The Treaties established a very simple proposition: cuius regio, eius religioso. The resolution of the religious wars depended upon territorial demarcations which became internally sacrosanct. Protestant princes ruled Protestant territories; Catholic princes ruled Catholic territories. In theory, what went on within these territories was none of any one else's business. It was a reasonable solution to the alternative of open-ended wars, but it left the minority populations with each territory at the mercy of the majority. Perhaps the most important tradition in international relations is the sovereignty of states and the right of all nations to govern their internal affairs without interference.

The Enlightenment traditions and ethos took root in the political environment of the nation-state. In Leviathan, Hobbes lays the philosophical basis for a secular sovereign, thereby repudiating the divine right of kings. Locke develops the linkage between the idea of rights and the nonmetaphysical reality of property. Kant formulates a conception of peace based upon the free expression of self-interests and the obvious drawbacks of war to those self-interests. Adam Smith codifies the already embodied practices of capitalism into a self-regulating mechanism which transmutes greed into public benefit. Francis Bacon, Galileo, and Isaac Newton demonstrate that understanding the physical universe is an experimental process, whose success depended upon observation and measurement of tangible phenomena and not upon a metaphysical consciousness.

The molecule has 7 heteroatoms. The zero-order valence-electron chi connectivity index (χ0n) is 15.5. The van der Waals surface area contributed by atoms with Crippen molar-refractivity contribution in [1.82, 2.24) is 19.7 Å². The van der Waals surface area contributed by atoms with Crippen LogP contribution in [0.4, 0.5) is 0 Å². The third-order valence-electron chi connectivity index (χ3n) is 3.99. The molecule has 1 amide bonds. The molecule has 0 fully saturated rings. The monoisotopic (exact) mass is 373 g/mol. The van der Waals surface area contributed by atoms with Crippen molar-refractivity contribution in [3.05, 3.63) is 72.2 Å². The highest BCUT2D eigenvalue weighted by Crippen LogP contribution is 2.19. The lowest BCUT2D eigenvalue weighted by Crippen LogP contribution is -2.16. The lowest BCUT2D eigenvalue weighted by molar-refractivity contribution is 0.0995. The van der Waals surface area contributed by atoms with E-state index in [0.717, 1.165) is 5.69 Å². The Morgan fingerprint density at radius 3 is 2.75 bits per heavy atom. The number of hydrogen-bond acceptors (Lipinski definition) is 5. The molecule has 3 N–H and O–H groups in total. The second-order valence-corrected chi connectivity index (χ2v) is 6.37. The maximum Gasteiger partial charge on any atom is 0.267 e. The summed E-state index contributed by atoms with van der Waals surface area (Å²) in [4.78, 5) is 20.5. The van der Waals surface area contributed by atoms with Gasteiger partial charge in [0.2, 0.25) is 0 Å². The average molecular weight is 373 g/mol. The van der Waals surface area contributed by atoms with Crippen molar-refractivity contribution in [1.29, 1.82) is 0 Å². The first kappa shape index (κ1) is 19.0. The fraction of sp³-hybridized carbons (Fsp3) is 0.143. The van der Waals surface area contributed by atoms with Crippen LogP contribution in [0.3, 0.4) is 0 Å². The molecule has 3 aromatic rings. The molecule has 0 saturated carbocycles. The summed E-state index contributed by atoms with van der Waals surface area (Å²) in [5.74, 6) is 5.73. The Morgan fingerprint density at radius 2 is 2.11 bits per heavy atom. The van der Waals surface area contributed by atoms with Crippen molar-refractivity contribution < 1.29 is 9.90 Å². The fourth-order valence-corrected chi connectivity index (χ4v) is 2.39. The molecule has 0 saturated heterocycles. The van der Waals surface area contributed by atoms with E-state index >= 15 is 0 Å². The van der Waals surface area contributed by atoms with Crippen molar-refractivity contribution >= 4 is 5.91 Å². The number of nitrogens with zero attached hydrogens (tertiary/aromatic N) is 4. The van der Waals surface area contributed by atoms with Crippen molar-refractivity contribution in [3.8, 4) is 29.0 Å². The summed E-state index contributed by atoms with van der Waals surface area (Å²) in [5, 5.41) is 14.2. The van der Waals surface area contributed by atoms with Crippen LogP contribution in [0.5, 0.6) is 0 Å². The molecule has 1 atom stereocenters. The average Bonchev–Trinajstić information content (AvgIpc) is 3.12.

All these thinkers shared one common belief: the universality of their thought. They believed that they had uncovered, and not created, inexorable laws which were universally applicable if only all used their common facility of right reason to comprehend them. Thus, an object dropped from a tower in Pisa would fall at exactly the same rate as an object dropped in Beijing. The greed of an Englishman could be harnessed to benefit the common weal in exactly the same measure as the greed of a Zulu. Cultural differences among people only reflected varying degrees of sophistication in understanding the natural universe, and rationality could wash out these differences until we all understood the world in exactly the same way. In his absolutely wonderful way, Thomas Dickens captures the hypertrophic arrogance of this position in his novel, Hard Times, as the teacher, Thomas Gradgrind, instructs his students the following way: